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How Diet Plans And Weight Loss Programs Affect Self-Esteem & Body Image, According To A Former Jenny Craig Dietitian – YourTango

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I look back on those years and feel compassion for the young woman I was.

I am sitting in the bathroom on the toilet seat at Jenny Craig eating a Dunkin’ Donuts maple glazed bear claw. There is a knock on the door. I lick the sticky sugar off my fingers.

“Just a minute,” I say flushing the toilet.

There is a poster on the wall of a before-and-after picture of a middle-aged red headed woman.

In the before picture she’s wearing an oversized polkadot tee shirt with loose culottes, her hair is frizzy, she is makeup-less and her skin looks ruddy.

In the after picture she’s smiling proudly with her hands on her hips, she’s wearing a form fitting red dress with white pumps. Her hair is straightened, her eyes shadowed a shimmery blue, lips painted a coral gloss. There’s a tape measure around her waist with a caption below:

‘I lost 25 pounds the Jenny Craig way just in time for my Wedding! Thank you Jenny Craig Team!’

I have been part of that “team” for three months.

RELATED: 15 Ways To Improve Your Self-Esteem (That You Can Do From Anywhere)

I hide the remnants of the donut wrapper in the trash bin underneath toilet seat covers, wash my hands and open the door to the bathroom. My co-worker is standing there.

Her silky blonde hair is pulled back into a high ponytail. She wears a flowery summer dress with a thin red belt that accentuates her slender waist. Is she a ‘normal’ eater? Does she eat pasta for dinner and two cookies for dessert without eating the whole bag?

“Are you feeling okay?” she asks. “You were in there a while.”

“Yes,” I say, my face turning red. “Just cramps, you know, that time of the month.”

“You’re client is waiting for you.”

As I walk back to my office I tell myself, “tomorrow, tomorrow, I’ll stop with the donuts.”

If only Dunkin’ Donuts wasn’t next door. Why couldn’t it be Pinky’s Nails or Wells Fargo?  Anything but a donut shop and the warm smell of sugar drifting towards me when I arrive for work every morning.

A stocky mother in khakis and a blue button-up is sitting with her daughter in front of my desk. Before I even sit down she starts talking.

“I keep telling my daughter she’ll lose the weight if she just sticks to the meal plan.”

The girl is a sophomore in high school. She is pretty, a round figure, one that I imagined guys would consider to be ‘yummy’. She seems shy and insecure the way her gaze rests on the floor, her chestnut colored hair falling over her almond-shaped eyes.

Looking at her I remembered my own mother telling me when I was the same age to eat nothing but watermelon for a week. My mother was beautiful. I wanted to be like her, look like her.

‘I’ll eat watermelon for two weeks,’ I told myself. And I did. Day fifteen I sat alone in a booth at IHOP. “I’ll have a stack of blueberry pancakes with extra butter please,” I told the waitress.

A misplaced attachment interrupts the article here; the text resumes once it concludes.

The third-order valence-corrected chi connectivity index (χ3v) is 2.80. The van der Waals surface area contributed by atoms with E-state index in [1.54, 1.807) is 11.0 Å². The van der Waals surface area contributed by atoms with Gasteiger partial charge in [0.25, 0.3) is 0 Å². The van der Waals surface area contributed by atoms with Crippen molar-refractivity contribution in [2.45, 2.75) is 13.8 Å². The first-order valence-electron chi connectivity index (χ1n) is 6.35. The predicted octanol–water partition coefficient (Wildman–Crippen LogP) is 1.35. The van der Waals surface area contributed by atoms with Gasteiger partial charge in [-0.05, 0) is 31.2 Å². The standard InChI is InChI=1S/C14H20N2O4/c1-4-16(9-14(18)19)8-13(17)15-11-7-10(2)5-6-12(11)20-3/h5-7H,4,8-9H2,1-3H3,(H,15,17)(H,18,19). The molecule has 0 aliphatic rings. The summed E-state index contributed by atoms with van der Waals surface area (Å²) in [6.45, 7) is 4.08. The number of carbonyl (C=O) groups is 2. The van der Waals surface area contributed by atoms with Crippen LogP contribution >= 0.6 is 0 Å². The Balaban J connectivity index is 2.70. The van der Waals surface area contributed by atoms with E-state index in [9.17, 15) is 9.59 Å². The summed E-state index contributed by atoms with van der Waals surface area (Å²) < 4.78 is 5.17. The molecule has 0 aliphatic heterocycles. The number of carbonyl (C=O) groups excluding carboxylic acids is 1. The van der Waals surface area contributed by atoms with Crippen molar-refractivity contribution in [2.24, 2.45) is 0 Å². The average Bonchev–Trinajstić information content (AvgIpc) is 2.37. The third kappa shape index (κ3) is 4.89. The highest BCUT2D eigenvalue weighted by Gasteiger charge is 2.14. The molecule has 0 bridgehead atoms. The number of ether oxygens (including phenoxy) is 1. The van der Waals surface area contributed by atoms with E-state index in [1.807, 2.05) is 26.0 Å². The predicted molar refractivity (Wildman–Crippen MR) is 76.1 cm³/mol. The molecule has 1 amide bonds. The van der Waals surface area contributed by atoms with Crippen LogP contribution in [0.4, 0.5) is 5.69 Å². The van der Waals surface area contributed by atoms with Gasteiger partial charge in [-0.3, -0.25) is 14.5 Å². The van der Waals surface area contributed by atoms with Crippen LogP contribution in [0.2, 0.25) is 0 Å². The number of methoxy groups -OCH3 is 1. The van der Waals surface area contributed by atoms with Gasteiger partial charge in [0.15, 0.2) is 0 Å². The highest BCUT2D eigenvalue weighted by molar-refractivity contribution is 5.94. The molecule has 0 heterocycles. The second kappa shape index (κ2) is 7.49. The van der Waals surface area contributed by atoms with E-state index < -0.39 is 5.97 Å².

RELATED: Why We Need To Change The Way We Talk About Body Image, Health & Wellness (Like, Now)

“Well, the meal plan is important,” I tell the mother and daughter. “There are so many delicious choices. And don’t forget, you can eat all the vegetables you want in between meals.”

What I really want to tell her is the meal plan is stupid and not worth the money and that if I didn’t desperately need a job I would quit tomorrow. And also for her mom to not pressure her daughter, that she’s beautiful as she is.

“How do you maintain your figure?” the mother asks me.  “Have you done the meal plan?”

“I have,” I say.

I wasn’t lying. I had. It was part of the mandatory seven-day training.

Only I didn’t tell her I was starving on it and kept protein bars in my purse to eat in the bathroom during break times or that on the way home every day I stopped for a pint of frozen yogurt.

I also didn’t tell her that my regular method consisted of binging on meatball subs and chocolate malts for days followed by a week of an extensive exercise routine and either the maple syrup cayenne pepper fast or the cabbage soup diet.

Or that I’m sure I would have been a bulimic if I had been able to bring myself to stick my finger down my throat.

Now, a decade later, I look back on those years and feel compassion for the young woman I was. For the negative body image, insecurity and self-loathing I had. The way food ruled and shaped my days. I remembered thinking how desperately I wanted to be free of the obsession but couldn’t ever imagine that happening.

I can’t say when exactly something shifted but over the years I have changed. I don’t hide in bathrooms anymore shamefully eating or obsessively think about food and my body all day every day.

I still don’t consider myself a ‘normal’ eater or someone who can live with chocolate chip cookies and salted caramel ice cream in the house without being worried about staying away from it. And I’ve still been known to pour dish soap on leftover food for fear of coming back to it late in the night but comparatively speaking something over the years has lifted.

I am not consumed by thoughts of food. I don’t binge, do fad diets or exercise compulsively. Yes, I do mainly eat proteins, fruits, and vegetables, but I am able to go out with friends for dinner and share a decadent dessert, eat a cream puff or the icing off a cupcake, or two, and to do so without feeling guilty.

For a woman like me that is far more than I ever expected. Maybe in my fifties, I’ll even be able to live with thickly frosted cake in the fridge and go to bed peacefully without having poured dish-soap on it so I won’t be tempted.

RELATED: How Your Poor Body Image Is Killing Your Sex Drive (And How To Fix It)

Hannah Sward is a writer in Los Angeles. She received her BA in Creative Writing from Antioch University.

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Diet Plans

This Popular Diet Shuns Tomatoes, Peas & Other Healthy Veggies. So Why Do People Swear By It? – mindbodygreen.com